The UH Space Physics Group is recruiting summer trainees! We are offering several positions which will challenge and inspire new space scientists, with topics ranging from solar eruptions such as coronal mass ejections to the compilated plasma dynamics of near-Earth space. Most projects will use either the world’s most accurate space weather simulation Vlasiator or the leading european space weather simulation EUHFORIA, both developed by members of our groups. Some projects will also include direct analysis of satellite observation datasets. Experience with Python and basics of plasma physics are a plus, but not required. Most positions provide an excellent topic for BSc or MSc theses!
A short overview of some of our offered topics are listed below, some full descriptions and staff members who can answer your questions can be found in our thesis section. Please indicate in your application which projects you are interested in and any preference between modelling, observations/data analysis or theory. Also, please indicate if you would like to do your BSc or MSc work based on your summer trainee work.
Please apply for these positions through the University of Helsinki Department of Physics summer trainee application system! These positions are open only to students enrolled at the University of Helsinki.
- Turbulence in coronal mass ejection plasmas (BSc/MSc)
Turbulence, a universal phenomenon found in low-viscosity fluids, plays a fundamental role in transferring energy from large to small length scales in space plasmas. This energy transfer process has been extensively studied in the solar wind, but is much less well understood for coronal mass ejection (CME) plasma. In this project, you will investigate the properties of turbulence in CMEs and compare them with the turbulence properties of the solar wind. Cutting-edge data from the Parker Solar Probe and Solar Orbiter spacecraft, now approaching distances very close to the Sun, will be analysed. For more information: Simon.Good@helsinki.fi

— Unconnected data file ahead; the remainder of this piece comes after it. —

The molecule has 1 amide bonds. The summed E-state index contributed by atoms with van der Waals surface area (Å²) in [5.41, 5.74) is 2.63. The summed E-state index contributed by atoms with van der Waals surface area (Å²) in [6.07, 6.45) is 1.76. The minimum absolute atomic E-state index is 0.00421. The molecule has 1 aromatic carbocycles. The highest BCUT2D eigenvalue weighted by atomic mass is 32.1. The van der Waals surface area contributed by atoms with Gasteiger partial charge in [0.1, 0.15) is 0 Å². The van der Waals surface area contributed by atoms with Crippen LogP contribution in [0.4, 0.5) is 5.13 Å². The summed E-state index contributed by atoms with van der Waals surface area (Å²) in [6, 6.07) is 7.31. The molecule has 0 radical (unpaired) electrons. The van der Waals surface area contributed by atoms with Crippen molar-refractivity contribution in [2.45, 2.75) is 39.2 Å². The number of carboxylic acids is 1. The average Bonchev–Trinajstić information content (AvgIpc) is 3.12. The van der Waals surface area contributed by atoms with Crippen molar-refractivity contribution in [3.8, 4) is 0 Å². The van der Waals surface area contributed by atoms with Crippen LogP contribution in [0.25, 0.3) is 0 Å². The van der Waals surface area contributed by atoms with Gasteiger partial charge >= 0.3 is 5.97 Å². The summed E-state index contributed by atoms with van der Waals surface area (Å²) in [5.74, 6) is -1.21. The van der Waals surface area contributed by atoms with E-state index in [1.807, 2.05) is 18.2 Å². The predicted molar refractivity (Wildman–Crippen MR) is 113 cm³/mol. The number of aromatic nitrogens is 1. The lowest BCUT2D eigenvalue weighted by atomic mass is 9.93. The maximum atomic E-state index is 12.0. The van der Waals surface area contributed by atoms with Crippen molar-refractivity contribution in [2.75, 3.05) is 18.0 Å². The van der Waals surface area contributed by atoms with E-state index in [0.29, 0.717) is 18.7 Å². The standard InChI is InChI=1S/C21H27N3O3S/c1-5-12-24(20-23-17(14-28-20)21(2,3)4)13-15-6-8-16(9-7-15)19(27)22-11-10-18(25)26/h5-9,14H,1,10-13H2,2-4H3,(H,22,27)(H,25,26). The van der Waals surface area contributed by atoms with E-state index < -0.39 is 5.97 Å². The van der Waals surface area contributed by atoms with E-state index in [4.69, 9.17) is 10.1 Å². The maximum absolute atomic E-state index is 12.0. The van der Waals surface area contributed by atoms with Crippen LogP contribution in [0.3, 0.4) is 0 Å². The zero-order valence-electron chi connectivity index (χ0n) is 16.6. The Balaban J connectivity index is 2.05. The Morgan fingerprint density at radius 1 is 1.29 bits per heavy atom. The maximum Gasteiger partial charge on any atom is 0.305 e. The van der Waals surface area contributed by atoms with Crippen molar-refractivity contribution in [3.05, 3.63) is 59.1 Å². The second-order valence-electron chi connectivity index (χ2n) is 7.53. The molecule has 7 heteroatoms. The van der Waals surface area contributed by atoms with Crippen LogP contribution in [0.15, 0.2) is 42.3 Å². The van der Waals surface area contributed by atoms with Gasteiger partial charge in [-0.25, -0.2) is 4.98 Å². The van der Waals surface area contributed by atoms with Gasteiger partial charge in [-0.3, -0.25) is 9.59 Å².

- Radio Observations from Coronal Mass Ejections on the Sun (BSc/MSc)
This project combines radio observations from ground-based facilitates and UH space physics teams advanced coronal models to study emission mechanisms and origins of radio bursts in solar eruptions. The work will be done most in Python. Training will be provided to use the required tools. For more information: Diana.Morosan@helsinki.fi
- Heliospheric modelling of coronal mass ejections and background solar wind (BSc/MSc)
We are looking for two students for performing heliospheric simulations with EUHFORIA and ENLIL of coronal mass ejections and background solar wind and analysing the simulation results. The work is suited for a BSc/MSc level student. No previous experience with space plasma physics is required, but it is considered an advantage. The analysis requires knowledge of Python. Both projects are part of big international consortiums, on funded by ESA and one by the European Commission. For more information: Emilia.Kilpua@helsinki.fi
- Parameters of Coronal Mass Ejections (BSc/MSc)
We are looking for a student to derive parameters for coronal mass ejections (CMEs) using the state-of-the-art observations from the latest satellite missions. CMEs are huge eruptions of plasma and magnetic field from the Sun that are key drivers of intense space weather storms. The work uses Python-based tools. The work is suited for a BSc/MSc level student. No previous experience with space plasma physics is required, but it is considered an advantage.
For more information: Emilia.Kilpua@helsinki.fi
- Investigating radiation belt electrons (BSc/MSc)